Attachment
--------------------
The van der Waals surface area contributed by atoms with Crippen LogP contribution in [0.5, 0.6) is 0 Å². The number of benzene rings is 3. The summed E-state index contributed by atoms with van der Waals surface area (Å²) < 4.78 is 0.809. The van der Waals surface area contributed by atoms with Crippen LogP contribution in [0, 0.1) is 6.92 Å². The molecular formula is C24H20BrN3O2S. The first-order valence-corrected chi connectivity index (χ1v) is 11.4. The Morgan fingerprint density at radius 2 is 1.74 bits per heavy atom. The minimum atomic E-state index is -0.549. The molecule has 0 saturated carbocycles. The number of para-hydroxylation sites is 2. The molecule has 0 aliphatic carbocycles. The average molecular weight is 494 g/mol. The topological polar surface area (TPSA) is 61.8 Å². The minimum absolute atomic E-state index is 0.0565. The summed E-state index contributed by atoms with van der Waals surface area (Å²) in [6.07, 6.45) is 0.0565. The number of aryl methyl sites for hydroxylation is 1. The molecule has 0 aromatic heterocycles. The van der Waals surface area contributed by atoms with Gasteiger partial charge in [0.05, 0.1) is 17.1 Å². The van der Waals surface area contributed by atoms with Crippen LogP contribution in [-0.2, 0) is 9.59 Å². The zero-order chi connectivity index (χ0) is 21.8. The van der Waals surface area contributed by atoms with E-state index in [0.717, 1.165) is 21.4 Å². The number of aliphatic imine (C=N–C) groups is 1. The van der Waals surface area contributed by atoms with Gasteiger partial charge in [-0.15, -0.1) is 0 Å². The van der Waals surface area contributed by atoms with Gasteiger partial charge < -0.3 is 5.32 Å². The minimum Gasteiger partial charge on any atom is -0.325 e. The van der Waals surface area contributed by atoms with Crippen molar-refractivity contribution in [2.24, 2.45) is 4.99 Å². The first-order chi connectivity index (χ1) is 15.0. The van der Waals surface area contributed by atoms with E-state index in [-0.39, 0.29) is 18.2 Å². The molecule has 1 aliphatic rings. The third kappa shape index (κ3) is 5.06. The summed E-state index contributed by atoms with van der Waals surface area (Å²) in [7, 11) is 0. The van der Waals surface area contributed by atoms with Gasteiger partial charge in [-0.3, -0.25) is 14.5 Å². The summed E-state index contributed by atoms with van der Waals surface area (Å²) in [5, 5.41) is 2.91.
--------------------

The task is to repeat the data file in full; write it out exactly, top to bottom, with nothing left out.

The van der Waals surface area contributed by atoms with Crippen LogP contribution in [0.5, 0.6) is 0 Å². The number of benzene rings is 3. The summed E-state index contributed by atoms with van der Waals surface area (Å²) < 4.78 is 0.809. The van der Waals surface area contributed by atoms with Crippen LogP contribution in [0, 0.1) is 6.92 Å². The molecular formula is C24H20BrN3O2S. The first-order valence-corrected chi connectivity index (χ1v) is 11.4. The Morgan fingerprint density at radius 2 is 1.74 bits per heavy atom. The minimum atomic E-state index is -0.549. The molecule has 0 saturated carbocycles. The number of para-hydroxylation sites is 2. The molecule has 0 aliphatic carbocycles. The average molecular weight is 494 g/mol. The topological polar surface area (TPSA) is 61.8 Å². The minimum absolute atomic E-state index is 0.0565. The summed E-state index contributed by atoms with van der Waals surface area (Å²) in [6.07, 6.45) is 0.0565. The number of aryl methyl sites for hydroxylation is 1. The molecule has 0 aromatic heterocycles. The van der Waals surface area contributed by atoms with Gasteiger partial charge in [0.05, 0.1) is 17.1 Å². The van der Waals surface area contributed by atoms with Crippen LogP contribution in [-0.2, 0) is 9.59 Å². The zero-order chi connectivity index (χ0) is 21.8. The van der Waals surface area contributed by atoms with E-state index in [0.717, 1.165) is 21.4 Å². The number of aliphatic imine (C=N–C) groups is 1. The van der Waals surface area contributed by atoms with Gasteiger partial charge in [-0.15, -0.1) is 0 Å². The van der Waals surface area contributed by atoms with Gasteiger partial charge < -0.3 is 5.32 Å². The minimum Gasteiger partial charge on any atom is -0.325 e. The van der Waals surface area contributed by atoms with Crippen molar-refractivity contribution in [2.24, 2.45) is 4.99 Å². The first-order chi connectivity index (χ1) is 15.0. The van der Waals surface area contributed by atoms with E-state index in [-0.39, 0.29) is 18.2 Å². The molecule has 1 aliphatic rings. The third kappa shape index (κ3) is 5.06. The summed E-state index contributed by atoms with van der Waals surface area (Å²) in [7, 11) is 0. The van der Waals surface area contributed by atoms with Gasteiger partial charge in [-0.3, -0.25) is 14.5 Å². The summed E-state index contributed by atoms with van der Waals surface area (Å²) in [5, 5.41) is 2.91.